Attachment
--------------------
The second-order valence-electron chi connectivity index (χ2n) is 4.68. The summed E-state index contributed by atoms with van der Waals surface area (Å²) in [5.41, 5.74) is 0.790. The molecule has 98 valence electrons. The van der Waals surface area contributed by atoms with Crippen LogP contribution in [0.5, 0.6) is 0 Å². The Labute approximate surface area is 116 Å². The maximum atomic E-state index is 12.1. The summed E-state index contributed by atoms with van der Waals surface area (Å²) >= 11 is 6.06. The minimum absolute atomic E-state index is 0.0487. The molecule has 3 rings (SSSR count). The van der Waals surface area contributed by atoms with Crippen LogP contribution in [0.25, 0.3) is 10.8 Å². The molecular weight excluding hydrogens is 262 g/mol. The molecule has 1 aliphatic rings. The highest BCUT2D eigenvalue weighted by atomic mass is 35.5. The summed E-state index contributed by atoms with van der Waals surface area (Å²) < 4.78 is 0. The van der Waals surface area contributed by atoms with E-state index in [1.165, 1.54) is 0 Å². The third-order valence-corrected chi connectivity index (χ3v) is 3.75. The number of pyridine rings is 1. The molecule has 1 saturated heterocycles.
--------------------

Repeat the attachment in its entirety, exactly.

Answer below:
The second-order valence-electron chi connectivity index (χ2n) is 4.68. The summed E-state index contributed by atoms with van der Waals surface area (Å²) in [5.41, 5.74) is 0.790. The molecule has 98 valence electrons. The van der Waals surface area contributed by atoms with Crippen LogP contribution in [0.5, 0.6) is 0 Å². The Labute approximate surface area is 116 Å². The maximum atomic E-state index is 12.1. The summed E-state index contributed by atoms with van der Waals surface area (Å²) >= 11 is 6.06. The minimum absolute atomic E-state index is 0.0487. The molecule has 3 rings (SSSR count). The van der Waals surface area contributed by atoms with Crippen LogP contribution in [0.25, 0.3) is 10.8 Å². The molecular weight excluding hydrogens is 262 g/mol. The molecule has 1 aliphatic rings. The highest BCUT2D eigenvalue weighted by atomic mass is 35.5. The summed E-state index contributed by atoms with van der Waals surface area (Å²) < 4.78 is 0. The van der Waals surface area contributed by atoms with E-state index in [1.165, 1.54) is 0 Å². The third-order valence-corrected chi connectivity index (χ3v) is 3.75. The number of pyridine rings is 1. The molecule has 1 saturated heterocycles.